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Barron’s Stock Picks’ Performance

February 28, 2017

In Barron’s Jan 9 and 16 issues they ran analyses of the 43 small cap and 169 larger cap stocks recommended in their 2016 issues showing that their picks beat the indexes 20.3% vs. 15.3% for small caps and 12.8% against 11.2% for the larger caps. While their picks are not funds this is an indication of active investing beating passive funds, but see my comments that follow.

  1. The Barron’s analysis assumes that one share of every stock they recommended was purchased when their issue hit the stands and that they were purchased at the price in their article which was already old.
  2. The Barron’s results are not dollar weighted. I am not sure what the effect would be if it were, but the way they did their analysis they used percentages and averaged that. I believe that lower priced stocks tend to have greater short term swings in values than higher priced stocks.
  3. The article also assumes that investors had sufficient funds lying around to make these purchases which most people would not; and if they did then that part of their portfolio earning a money market rate would drag down the overall return.
  4. Barron’s also assumes there would be no trading costs which would not be the case.
  5. Barron’s does not provide for taxes on sales while benchmark index funds would have much less trading making them more tax efficient while the Barron’s “portfolio” was tax inefficient.
  6. While they beat the indexes I am not impressed with their results. The large caps weren’t that much greater than the benchmarks and likely they would not have outperformed when considering the added costs I just mentioned. The small caps had a reasonably good spread, but on balance the amounts invested likely weren’t that substantial and it seems like a lot of work and activity for relatively small net returns.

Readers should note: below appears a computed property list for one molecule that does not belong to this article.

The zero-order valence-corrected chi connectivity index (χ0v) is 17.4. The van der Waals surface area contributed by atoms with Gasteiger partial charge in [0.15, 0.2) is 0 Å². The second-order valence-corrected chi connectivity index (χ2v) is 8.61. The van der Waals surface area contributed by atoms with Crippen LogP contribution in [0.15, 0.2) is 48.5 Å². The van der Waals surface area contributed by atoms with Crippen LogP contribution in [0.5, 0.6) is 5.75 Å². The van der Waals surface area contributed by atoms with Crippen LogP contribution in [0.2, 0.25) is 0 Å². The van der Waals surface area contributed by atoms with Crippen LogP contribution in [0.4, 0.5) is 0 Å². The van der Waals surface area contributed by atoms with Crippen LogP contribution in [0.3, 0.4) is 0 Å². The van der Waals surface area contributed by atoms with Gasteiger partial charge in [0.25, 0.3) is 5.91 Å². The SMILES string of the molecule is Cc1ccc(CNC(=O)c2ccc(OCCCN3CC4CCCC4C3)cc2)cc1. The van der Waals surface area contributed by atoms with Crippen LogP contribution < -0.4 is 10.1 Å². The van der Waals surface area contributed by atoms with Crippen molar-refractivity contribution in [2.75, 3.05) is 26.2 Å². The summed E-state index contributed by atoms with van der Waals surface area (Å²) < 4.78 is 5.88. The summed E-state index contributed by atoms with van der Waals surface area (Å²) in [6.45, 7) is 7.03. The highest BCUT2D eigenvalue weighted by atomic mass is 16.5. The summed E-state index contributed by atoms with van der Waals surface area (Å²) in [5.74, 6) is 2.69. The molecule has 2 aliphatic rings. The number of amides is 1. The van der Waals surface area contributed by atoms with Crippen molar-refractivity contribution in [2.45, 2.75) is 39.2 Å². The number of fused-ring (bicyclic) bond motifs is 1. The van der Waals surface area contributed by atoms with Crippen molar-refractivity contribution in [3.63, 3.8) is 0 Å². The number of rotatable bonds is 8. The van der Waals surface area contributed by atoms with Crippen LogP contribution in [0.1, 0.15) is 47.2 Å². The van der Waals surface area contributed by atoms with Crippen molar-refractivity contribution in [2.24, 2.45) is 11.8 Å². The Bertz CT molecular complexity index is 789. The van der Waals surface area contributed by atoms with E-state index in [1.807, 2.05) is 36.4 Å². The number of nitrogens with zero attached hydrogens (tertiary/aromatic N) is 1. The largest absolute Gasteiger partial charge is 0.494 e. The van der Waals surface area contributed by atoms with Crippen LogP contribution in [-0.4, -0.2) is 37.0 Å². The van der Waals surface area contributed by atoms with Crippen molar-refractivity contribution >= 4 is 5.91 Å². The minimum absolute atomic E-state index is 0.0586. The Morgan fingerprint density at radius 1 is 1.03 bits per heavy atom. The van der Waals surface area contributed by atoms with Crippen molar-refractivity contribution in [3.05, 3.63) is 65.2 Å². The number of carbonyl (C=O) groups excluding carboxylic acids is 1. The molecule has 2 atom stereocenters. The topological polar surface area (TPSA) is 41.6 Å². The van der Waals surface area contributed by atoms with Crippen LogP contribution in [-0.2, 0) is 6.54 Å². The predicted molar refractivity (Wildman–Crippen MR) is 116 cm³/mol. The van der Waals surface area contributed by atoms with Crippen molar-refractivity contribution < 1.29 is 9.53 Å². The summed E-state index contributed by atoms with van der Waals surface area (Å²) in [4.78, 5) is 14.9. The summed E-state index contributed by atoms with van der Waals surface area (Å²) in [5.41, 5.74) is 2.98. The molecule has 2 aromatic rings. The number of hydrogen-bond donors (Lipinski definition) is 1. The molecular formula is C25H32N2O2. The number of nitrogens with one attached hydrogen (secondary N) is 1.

7. All of the stocks recommended were held for periods less than a year and some only a month. For a true gauge of performance I suggest that longer periods are more appropriate. When I measure performance of mutual funds I look at the ten year records. Investing is a long term process designed to achieve long term goals. I don’t believe performance measurement of less than that period reflects accurately on the skill, dexterity and ability of the managers.
  8. The picks do not necessarily reflect a balanced stock portfolio. For instance 20% of the small cap recommendations were small banks. This certainly doesn’t reflect diversification and the results were skewed because of this.
  9. With index funds the dividends most likely would be received while the trading in the individual shares likely would result in missing some dividends further reducing the return. Barron’s said their comparisons included dividends.
  10. Another thing to consider is that the Barron’s results assume every stock was invested in. If you decided to skip a few for whatever reason the results would have been different – either better or worse. Their performance assumes strict adherence. Besides having a possible bias against some of their picks, you could have been sick or traveling or in an unavoidable position where you could not act on their picks. That too would change the final results.
  11. A final issue to consider is the amount of mail you will be getting. Each stock would usually make about six mailings a year. That is a lot of “stuff” to shred or that can pile up. And if you don’t respond to proxy statements you can expect myriad phone calls requesting that you vote. Too complicated; nothing is simple anymore.

I am sure there are fallacies in my calculations and comments since I am using the information in the articles without any underlying analysis; however, I think my point is made that passive funds appear to be a better course than active investing. Also, there will always be some exceptions and some super stars that trade actively, but on average for longer periods, it seems choosing index funds is a sounder way to invest in equities for the nonprofessional investor or trader.

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